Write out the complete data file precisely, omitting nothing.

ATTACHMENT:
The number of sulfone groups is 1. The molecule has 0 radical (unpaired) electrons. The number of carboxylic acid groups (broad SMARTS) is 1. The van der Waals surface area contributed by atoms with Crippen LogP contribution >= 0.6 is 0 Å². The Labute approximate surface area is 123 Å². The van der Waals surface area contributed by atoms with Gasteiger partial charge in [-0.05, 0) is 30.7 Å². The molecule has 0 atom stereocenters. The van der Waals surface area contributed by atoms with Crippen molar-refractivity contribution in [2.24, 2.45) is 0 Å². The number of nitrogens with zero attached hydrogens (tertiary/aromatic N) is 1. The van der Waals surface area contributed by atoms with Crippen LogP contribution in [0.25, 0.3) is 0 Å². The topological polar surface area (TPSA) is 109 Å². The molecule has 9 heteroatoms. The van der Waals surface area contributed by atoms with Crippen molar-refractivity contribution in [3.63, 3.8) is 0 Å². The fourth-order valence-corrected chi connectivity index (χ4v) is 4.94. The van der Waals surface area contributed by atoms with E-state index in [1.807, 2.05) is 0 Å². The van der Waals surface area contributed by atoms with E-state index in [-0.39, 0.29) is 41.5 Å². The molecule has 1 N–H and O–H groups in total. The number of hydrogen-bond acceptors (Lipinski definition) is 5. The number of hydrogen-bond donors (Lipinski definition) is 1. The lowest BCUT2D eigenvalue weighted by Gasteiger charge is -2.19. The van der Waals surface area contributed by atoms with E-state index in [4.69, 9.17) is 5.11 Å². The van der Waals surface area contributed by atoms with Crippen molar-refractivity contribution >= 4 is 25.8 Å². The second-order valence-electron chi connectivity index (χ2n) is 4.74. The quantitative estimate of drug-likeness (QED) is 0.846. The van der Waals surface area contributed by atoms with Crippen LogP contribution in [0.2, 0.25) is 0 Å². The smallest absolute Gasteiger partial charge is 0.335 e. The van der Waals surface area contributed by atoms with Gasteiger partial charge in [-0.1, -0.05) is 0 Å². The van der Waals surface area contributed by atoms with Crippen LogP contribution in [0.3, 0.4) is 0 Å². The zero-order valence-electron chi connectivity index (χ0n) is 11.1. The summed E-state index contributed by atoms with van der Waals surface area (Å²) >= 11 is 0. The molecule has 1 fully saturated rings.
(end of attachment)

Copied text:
The number of sulfone groups is 1. The molecule has 0 radical (unpaired) electrons. The number of carboxylic acid groups (broad SMARTS) is 1. The van der Waals surface area contributed by atoms with Crippen LogP contribution >= 0.6 is 0 Å². The Labute approximate surface area is 123 Å². The van der Waals surface area contributed by atoms with Gasteiger partial charge in [-0.05, 0) is 30.7 Å². The molecule has 0 atom stereocenters. The van der Waals surface area contributed by atoms with Crippen molar-refractivity contribution in [2.24, 2.45) is 0 Å². The number of nitrogens with zero attached hydrogens (tertiary/aromatic N) is 1. The van der Waals surface area contributed by atoms with Crippen LogP contribution in [0.25, 0.3) is 0 Å². The topological polar surface area (TPSA) is 109 Å². The molecule has 9 heteroatoms. The van der Waals surface area contributed by atoms with Crippen molar-refractivity contribution in [3.63, 3.8) is 0 Å². The fourth-order valence-corrected chi connectivity index (χ4v) is 4.94. The van der Waals surface area contributed by atoms with E-state index in [1.807, 2.05) is 0 Å². The van der Waals surface area contributed by atoms with E-state index in [-0.39, 0.29) is 41.5 Å². The molecule has 1 N–H and O–H groups in total. The number of hydrogen-bond acceptors (Lipinski definition) is 5. The number of hydrogen-bond donors (Lipinski definition) is 1. The lowest BCUT2D eigenvalue weighted by Gasteiger charge is -2.19. The van der Waals surface area contributed by atoms with E-state index in [4.69, 9.17) is 5.11 Å². The van der Waals surface area contributed by atoms with Crippen molar-refractivity contribution >= 4 is 25.8 Å². The second-order valence-electron chi connectivity index (χ2n) is 4.74. The quantitative estimate of drug-likeness (QED) is 0.846. The van der Waals surface area contributed by atoms with Crippen LogP contribution in [0.2, 0.25) is 0 Å². The smallest absolute Gasteiger partial charge is 0.335 e. The van der Waals surface area contributed by atoms with Gasteiger partial charge in [-0.1, -0.05) is 0 Å². The van der Waals surface area contributed by atoms with Crippen LogP contribution in [0.3, 0.4) is 0 Å². The zero-order valence-electron chi connectivity index (χ0n) is 11.1. The summed E-state index contributed by atoms with van der Waals surface area (Å²) >= 11 is 0. The molecule has 1 fully saturated rings.